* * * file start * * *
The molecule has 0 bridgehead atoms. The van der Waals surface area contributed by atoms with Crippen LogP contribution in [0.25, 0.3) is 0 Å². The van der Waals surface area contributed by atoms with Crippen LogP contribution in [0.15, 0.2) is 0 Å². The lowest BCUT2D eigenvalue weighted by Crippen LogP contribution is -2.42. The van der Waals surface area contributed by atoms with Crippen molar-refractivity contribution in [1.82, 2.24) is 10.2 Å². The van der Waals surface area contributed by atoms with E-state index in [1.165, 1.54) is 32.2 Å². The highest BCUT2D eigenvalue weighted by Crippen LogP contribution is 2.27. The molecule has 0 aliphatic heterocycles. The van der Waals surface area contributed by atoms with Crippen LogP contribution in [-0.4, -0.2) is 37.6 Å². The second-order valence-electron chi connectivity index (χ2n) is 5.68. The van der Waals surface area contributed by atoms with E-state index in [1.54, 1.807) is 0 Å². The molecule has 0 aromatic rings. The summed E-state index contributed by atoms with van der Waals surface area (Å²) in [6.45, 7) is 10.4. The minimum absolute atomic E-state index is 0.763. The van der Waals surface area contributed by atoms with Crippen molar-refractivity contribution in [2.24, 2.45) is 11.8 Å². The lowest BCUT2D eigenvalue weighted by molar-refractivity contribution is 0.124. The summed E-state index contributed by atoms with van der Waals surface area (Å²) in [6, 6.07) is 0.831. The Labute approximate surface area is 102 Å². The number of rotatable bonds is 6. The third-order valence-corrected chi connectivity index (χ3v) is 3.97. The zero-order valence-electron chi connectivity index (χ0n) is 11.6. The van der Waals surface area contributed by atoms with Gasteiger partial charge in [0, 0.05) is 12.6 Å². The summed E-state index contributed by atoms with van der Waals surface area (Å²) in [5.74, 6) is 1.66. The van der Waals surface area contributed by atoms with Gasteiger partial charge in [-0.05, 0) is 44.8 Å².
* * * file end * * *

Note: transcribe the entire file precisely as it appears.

The molecule has 0 bridgehead atoms. The van der Waals surface area contributed by atoms with Crippen LogP contribution in [0.25, 0.3) is 0 Å². The van der Waals surface area contributed by atoms with Crippen LogP contribution in [0.15, 0.2) is 0 Å². The lowest BCUT2D eigenvalue weighted by Crippen LogP contribution is -2.42. The van der Waals surface area contributed by atoms with Crippen molar-refractivity contribution in [1.82, 2.24) is 10.2 Å². The van der Waals surface area contributed by atoms with E-state index in [1.165, 1.54) is 32.2 Å². The highest BCUT2D eigenvalue weighted by Crippen LogP contribution is 2.27. The molecule has 0 aliphatic heterocycles. The van der Waals surface area contributed by atoms with Crippen LogP contribution in [-0.4, -0.2) is 37.6 Å². The second-order valence-electron chi connectivity index (χ2n) is 5.68. The van der Waals surface area contributed by atoms with E-state index in [1.54, 1.807) is 0 Å². The molecule has 0 aromatic rings. The summed E-state index contributed by atoms with van der Waals surface area (Å²) in [6.45, 7) is 10.4. The minimum absolute atomic E-state index is 0.763. The van der Waals surface area contributed by atoms with Crippen molar-refractivity contribution in [2.24, 2.45) is 11.8 Å². The lowest BCUT2D eigenvalue weighted by molar-refractivity contribution is 0.124. The summed E-state index contributed by atoms with van der Waals surface area (Å²) in [6, 6.07) is 0.831. The Labute approximate surface area is 102 Å². The number of rotatable bonds is 6. The third-order valence-corrected chi connectivity index (χ3v) is 3.97. The zero-order valence-electron chi connectivity index (χ0n) is 11.6. The van der Waals surface area contributed by atoms with Gasteiger partial charge in [0, 0.05) is 12.6 Å². The summed E-state index contributed by atoms with van der Waals surface area (Å²) in [5.74, 6) is 1.66. The van der Waals surface area contributed by atoms with Gasteiger partial charge in [-0.05, 0) is 44.8 Å².